On the track it’s immediately apparent that in its latest guise the engine is much more responsive low down than in previous incarnations. The standard 998 is still a little short of puff on top, a GSX-R1000 would laugh at it’s flat-out straight-line performance, but I’d guess that the stronger 139bhp 998R might silence the Suzuki’s chuckles. Torrents of torque make the bike very easy to ride, even if you ham up the gears and exit a corner too far up the six speed box, the bike will rescue you by pulling strongly from as low as 2,000 rpm. It’ll pull from way below that, but the power pulses from the two 500cc pistons swinging up and down the 90 degree V create too much snatch at the drive-train for anyone with mechanical sensitivities to try it for long. The build up is linear, there’s no sudden power band to catch you out, but there is enough low down grunt to break the rear tyre’s traction in the damp or cold conditions that were prevalent during my track test in Silverstone. Early in the morning, when damp patches still littered many of the corners, I lit up the rear tyre causing it to sliding full sideways as I exited a tight turn. It was a progressive slide and the bike kept itself in order as I rolled off the throttle gently. The rear hooked up again without drama when I got back on the power. There wasn’t even a hint of high side.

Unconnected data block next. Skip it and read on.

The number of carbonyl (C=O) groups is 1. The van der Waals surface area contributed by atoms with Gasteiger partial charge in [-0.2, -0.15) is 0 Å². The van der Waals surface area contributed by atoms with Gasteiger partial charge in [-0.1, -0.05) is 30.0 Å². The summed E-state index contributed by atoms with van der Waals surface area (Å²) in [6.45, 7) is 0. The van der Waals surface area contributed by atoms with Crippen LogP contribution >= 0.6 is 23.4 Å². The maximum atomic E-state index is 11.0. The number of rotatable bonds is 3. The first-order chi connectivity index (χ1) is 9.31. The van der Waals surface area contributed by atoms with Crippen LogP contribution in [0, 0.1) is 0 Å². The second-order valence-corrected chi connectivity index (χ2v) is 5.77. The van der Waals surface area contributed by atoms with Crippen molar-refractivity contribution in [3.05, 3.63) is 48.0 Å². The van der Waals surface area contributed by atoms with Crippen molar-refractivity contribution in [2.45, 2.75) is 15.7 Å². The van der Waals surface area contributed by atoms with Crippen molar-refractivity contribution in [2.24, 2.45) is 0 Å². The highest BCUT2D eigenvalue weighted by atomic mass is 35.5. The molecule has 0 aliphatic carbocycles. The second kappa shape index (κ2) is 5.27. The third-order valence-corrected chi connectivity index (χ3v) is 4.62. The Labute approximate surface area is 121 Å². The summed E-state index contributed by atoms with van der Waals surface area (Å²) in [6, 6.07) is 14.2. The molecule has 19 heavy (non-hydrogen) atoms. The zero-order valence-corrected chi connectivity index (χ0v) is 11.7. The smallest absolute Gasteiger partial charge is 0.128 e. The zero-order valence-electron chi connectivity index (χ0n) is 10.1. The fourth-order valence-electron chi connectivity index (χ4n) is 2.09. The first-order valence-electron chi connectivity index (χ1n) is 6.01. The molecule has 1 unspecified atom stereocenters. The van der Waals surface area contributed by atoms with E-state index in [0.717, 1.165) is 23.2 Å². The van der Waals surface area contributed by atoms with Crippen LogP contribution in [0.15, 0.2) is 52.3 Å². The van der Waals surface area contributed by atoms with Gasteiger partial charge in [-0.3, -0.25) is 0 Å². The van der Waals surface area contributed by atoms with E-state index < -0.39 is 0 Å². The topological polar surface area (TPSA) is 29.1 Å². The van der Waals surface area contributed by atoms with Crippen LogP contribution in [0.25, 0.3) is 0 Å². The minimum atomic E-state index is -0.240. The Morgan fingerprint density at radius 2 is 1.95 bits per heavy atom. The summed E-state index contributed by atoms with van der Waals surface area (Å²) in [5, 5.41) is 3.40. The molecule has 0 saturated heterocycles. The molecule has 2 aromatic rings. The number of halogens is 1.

Here Glenn tests the excellent Showa forks and Ohlins rear shock. Initial reports show that Ducati technicians did good work setting the bikes up for these lucky journalists.
The relative lack of top end, and the fact that I had recently ridden a four-cylinder race bike with a cut out set at something above 15,000rpm, meant I was hitting the rather severe rev limiter all too much. It cuts the engine so efficiently that the faster riders on the track started to use it as an impromptu quick-shifter!